By Abel Folgar
By Ashley Zimmerman
By New Times Staff
By Abel Folgar
By Laurie Charles
By Ian Witlen
By Natalya Jones
By Laurie Charles
Anyone who's ever been in a band knows the deal is as precarious and passionate as any marriage. Groups break up, members are replaced, and creative differences tear folks apart, but politics is usually not a top reason for strife among working musicians.
Unless you're in the complicated universe that is the Seminole Tribe, with whom Hollywood guitarist and singer Raiford Starke has long maintained a tenuous relationship. That relationship ended two weeks ago when the Tribal Council terminated Starke (real name: Colin Kenny) from his reporter job at the Seminole Tribune. Now, he says, his partnership with Tribal Chairman James Billie is uncertain.
"I really don't know what's going to happen," Starke says. The tribal election held May 14 might have decided the future of the tribe, the chairman, and the band. But the following day the tribe's secretary-treasurer told Bandwidth the election results "could not be divulged at this time."
"Maybe I won't be able to play with him anymore," guesses Starke. "He might want to distance himself from me completely."
The problem is that, at least on the surface, it appears that staffers Peter Gallagher, Charles Flowers, Dan McDonald, and Starke were abruptly fired at a hastily assembled "emergency council meeting" because they were seen as being too sympathetic to Billie, whom the rest of the council may well be looking to oust. Starke also sees another possible explanation: He and his former colleagues are not Seminoles.
"It's a hard thing to say, "We got fired because we're white,'" Starke says, "but it does look that way. We got fired for no reason, as far as attributing a reason to our performance."
Interestingly the purge occurred while Billie was out of town. Starke and the chairman have been friends since 1987 but didn't begin a musical partnership until 1994, with Billie as vocalist and storyteller and Starke as guitarist and bandleader. Or as Starke tells it, that's how it was to work in theory.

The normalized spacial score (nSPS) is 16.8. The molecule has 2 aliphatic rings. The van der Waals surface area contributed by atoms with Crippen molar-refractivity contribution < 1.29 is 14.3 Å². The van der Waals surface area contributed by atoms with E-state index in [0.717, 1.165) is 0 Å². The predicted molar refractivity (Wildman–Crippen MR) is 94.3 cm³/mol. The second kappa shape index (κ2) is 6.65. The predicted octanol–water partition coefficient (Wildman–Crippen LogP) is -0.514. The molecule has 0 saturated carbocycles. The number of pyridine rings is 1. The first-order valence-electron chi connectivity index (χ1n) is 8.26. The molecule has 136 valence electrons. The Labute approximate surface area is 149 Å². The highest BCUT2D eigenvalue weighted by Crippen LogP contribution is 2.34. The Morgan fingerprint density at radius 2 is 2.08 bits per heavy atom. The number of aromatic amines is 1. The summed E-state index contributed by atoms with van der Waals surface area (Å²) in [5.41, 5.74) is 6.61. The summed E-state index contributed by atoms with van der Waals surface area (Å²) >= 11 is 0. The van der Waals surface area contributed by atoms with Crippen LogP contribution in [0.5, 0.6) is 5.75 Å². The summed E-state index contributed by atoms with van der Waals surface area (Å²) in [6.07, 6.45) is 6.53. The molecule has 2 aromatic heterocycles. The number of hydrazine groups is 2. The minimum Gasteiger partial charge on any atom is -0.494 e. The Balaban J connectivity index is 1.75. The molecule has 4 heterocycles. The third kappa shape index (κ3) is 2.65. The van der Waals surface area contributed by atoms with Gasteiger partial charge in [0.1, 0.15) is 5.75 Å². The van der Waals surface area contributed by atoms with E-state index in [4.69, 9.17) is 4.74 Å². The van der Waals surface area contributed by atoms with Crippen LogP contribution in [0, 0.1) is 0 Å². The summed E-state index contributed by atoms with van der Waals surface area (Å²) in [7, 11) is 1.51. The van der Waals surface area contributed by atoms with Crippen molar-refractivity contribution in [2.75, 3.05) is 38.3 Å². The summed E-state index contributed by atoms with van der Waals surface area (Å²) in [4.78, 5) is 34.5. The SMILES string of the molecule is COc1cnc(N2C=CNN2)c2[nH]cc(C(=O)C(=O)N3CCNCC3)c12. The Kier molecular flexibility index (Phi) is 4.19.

"What I ended up doing most of the time was build[ing] chickees," he explains. "I did play a bit of guitar, but building chickees with his crew was kind of a neat way to be introduced to the culture, to the Seminole way of life."
By 1996 Starke had assembled the Shack Daddies, including "Bonefish" John Stacey, Carl "Kilmo" Pacillo, John Yarling, and Bob Taylor, as Billie's backing band, performing mostly at Billie's Swamp Safari. "His music went up a few notches when I got those guys," Starke says proudly. "Everybody said it was the best he'd ever sounded."
The following year Starke was tapped to write a column for the monthly Seminole Tribune. His friends Gallagher, Flowers, and McDonald asked him to submit a weekly humor piece, "because they always said I was shootin' off my mouth about something," Starke laughs. "It wasn't about anything -- just trying to be funny, telling stories. But it didn't necessarily have anything to do with the Indians, and some of the older ones were kind of pissed off about that, I guess."
In fact rancor among tribe members led to Starke's suspension in 1997. But by January 2000, he says, he was back in the Tribune's good graces, promoted to full-time staffer. And it stayed that way until all four non-Indian staff members were canned at the early May meeting. "There's not a damn thing we've been allowed to do or say about it," Starke bristles. "I haven't had any opportunity to appeal this."
That same evening Starke and Billie played a gig together on the Miccosukee reservation, but "we didn't have a chance to sit and talk," Starke says. "I've never really had a chance to find out what's going to happen."
But he's expecting the worst. "He's between a rock and a hard place," he says of Billie, noting the arguments centering around the tribe's interest in the Hard Rock Casino, the ongoing FBI investigation of the tribe's financial dealings, and a sexual-harassment lawsuit against Billie by a former tribal employee. Starke says he and Stacey have begun a record label, Big Cypress Records, and are biding their time.
A scheduled Billie/Starke appearance at the 49th Annual Florida Folk Festival this weekend in White Springs is now in limbo, according to Starke. Billie did not return calls from Bandwidth.
Additionally Starke isn't pleased with the coverage the mass firing received in The Miami Heraldon May 7, in which writer Erika Bolstad, he contends, gave the impression the Tribunewas heavily weighted with political stories at the expense of cultural issues.
"I have no problem with the other side being represented, but the fact that needs to be represented is what that newspaper was like." He points to a story which coincided with the December 31, 2000, Phish concert in the preserve, "A day in the life of Big Cypress," which won Best Photo Essay from the Florida Press Club Awards that year.
"If anyone ever wants to do a story about [the Tribune] again," he cautions, "they can take a look at what it's going to be like in the next few weeks. You might notice a difference."